Dad’s vasectomy: a Christmas story
December 24, 2010
When I was in my late 20s, my sister told me something about Dad that I hadn’t known. It seems that in the late 1940s, Dad was thinking about having a vasectomy.
According to Sis, the parish priest somehow found out what Dad was planning and went to Dad and told him he’d be sinning against God, the world, his neighbor, and probably the priest himself.
The priest was Irish. While we could never prove it, the rumor had gone around for years that he was fostering a competition among parish families to see which one could produce the most children.
Dad wasn’t a Catholic, but Mom was, so Dad had promised her when they married that he’d raise any children they had as Catholics. He sent us to Catholic grade school, and the priest was in charge of the school as well as the parish.
The way Sis told it, Dad was willing to have a vasectomy, but Mom couldn’t ask him to do it. Mom believed whatever the Church taught. The Church was teaching that preventing conception in any way was so bad it could mean hell.
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But in her heart, Mom wouldn’t oppose Dad if he did have a vasectomy. She already had six children. For her, Here-and-Now had a huge edge over a possible hell in the Hereafter.
According to my sister, a priest’s persuasive tongue carried the day. But Dad was also one to hedge his bets. Instead of a vasectomy, he had five more children.
Many years later, I decided to ask Mom to verify Sis’s story. I suspected that a zealous priest telling Dad he’d be sinning could have happened, but I wanted to know how the priest found out in the first place.
Mom said it wasn’t the priest who talked Dad out of a vasectomy. It was her brother Joe.
When I was growing up in our boisterous household, I always wondered why it was much quieter at my uncle’s house. Before he retired, my uncle had been a firefighter. Sometimes he would visit our house, and we kids would hang on his arms while he swung us around, two at a time. One time after he put me down, I noticed how scarred his fingers were. When I asked him what happened, he said his fingers got stuck in a horse’s mouth. That day, I scolded him. “Uncle Joe, don’t put your fingers in a horse’s mouth any more.” He said he wouldn’t, and he smiled weakly.
After I asked, Mom told me her brother got married, then he and my aunt had a boy and a girl, then Joe got a vasectomy. He was a convert like Mom was, so he too believed it was a “sin.” But he went to confession and got forgiveness.
According to Mom, the late 1940s were when Dad first thought about having a vasectomy. Naturally Dad spoke to his brother-in-law about it. Joe told Dad that he regretted having it done and maybe Dad would regret it, too. Dad must have agreed, because he had five more kids.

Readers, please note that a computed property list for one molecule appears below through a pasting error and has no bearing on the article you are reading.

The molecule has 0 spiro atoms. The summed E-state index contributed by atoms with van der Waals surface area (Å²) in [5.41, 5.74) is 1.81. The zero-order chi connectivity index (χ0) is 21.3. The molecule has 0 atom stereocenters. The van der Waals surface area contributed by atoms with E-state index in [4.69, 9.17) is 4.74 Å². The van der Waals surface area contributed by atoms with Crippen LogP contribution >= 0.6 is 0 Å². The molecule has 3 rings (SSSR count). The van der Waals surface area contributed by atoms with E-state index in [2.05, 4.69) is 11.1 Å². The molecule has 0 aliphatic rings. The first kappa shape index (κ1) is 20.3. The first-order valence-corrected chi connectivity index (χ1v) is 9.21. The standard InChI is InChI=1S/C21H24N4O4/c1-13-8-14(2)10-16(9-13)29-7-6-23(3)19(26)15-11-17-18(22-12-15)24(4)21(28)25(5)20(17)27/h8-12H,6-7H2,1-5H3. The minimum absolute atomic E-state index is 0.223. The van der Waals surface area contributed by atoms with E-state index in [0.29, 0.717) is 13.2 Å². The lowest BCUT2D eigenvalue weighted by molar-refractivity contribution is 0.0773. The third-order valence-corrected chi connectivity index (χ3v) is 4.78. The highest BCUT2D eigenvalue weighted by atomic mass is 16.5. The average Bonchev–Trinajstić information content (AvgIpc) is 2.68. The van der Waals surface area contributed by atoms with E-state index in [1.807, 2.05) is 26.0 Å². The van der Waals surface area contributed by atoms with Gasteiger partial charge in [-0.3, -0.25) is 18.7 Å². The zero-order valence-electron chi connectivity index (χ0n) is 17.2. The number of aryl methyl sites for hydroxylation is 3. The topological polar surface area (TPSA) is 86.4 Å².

I thought the story was finished. But many years later I decided to ask Dad for his version.
We were at my sister’s house, at a family reunion in 1999. By then, Dad had been a Catholic for 30-some years, having converted after his youngest child was born. He was almost 83 years old and sat in a wheelchair, because his right leg was paralyzed from a stroke.
I might never have a better chance to confirm a few things about the vasectomy issue. Was it the parish priest (Sis’s version) or my uncle (Mom’s version) who had talked him out of it?
In our conversation that day, Dad first reminded me how his mother had been told when she was 21 and about to get married that she would most likely never have children. As a teenager, she’d been in an ice-skating accident, and doctors confirmed after the accident that she had a tipped uterus.
She married anyway, though the groom was over 50. And they didn’t have children for many years. When she got pregnant, it was a welcome surprise.
The child was born on Christmas Day. His parents considered him a gift from God.
By 1950, when the Christmas child was grown up and married and his own most recent child had just been born on Christmas Eve, Dad was thinking that six children were enough. He was so sure of it, he made an appointment at a doctor’s office.
The day of the appointment, Dad was at home, about to drive to the doctor’s office, when the phone rang. A medical assistant told him the doctor had been called away on an emergency and would have to reschedule the vasectomy.
Dad took it as a sign from God. He never rescheduled the office visit. He had five more children.
Three years after he told me his version, Dad finished his larger life story. Mom had passed away ten months earlier, three weeks after their 63rd wedding anniversary.
My parents left a legacy of 11 children, 27 grandchildren, and 18 great-grandchildren (at last count).
Not bad for the Christmas gift of “Dad’s vasectomy.”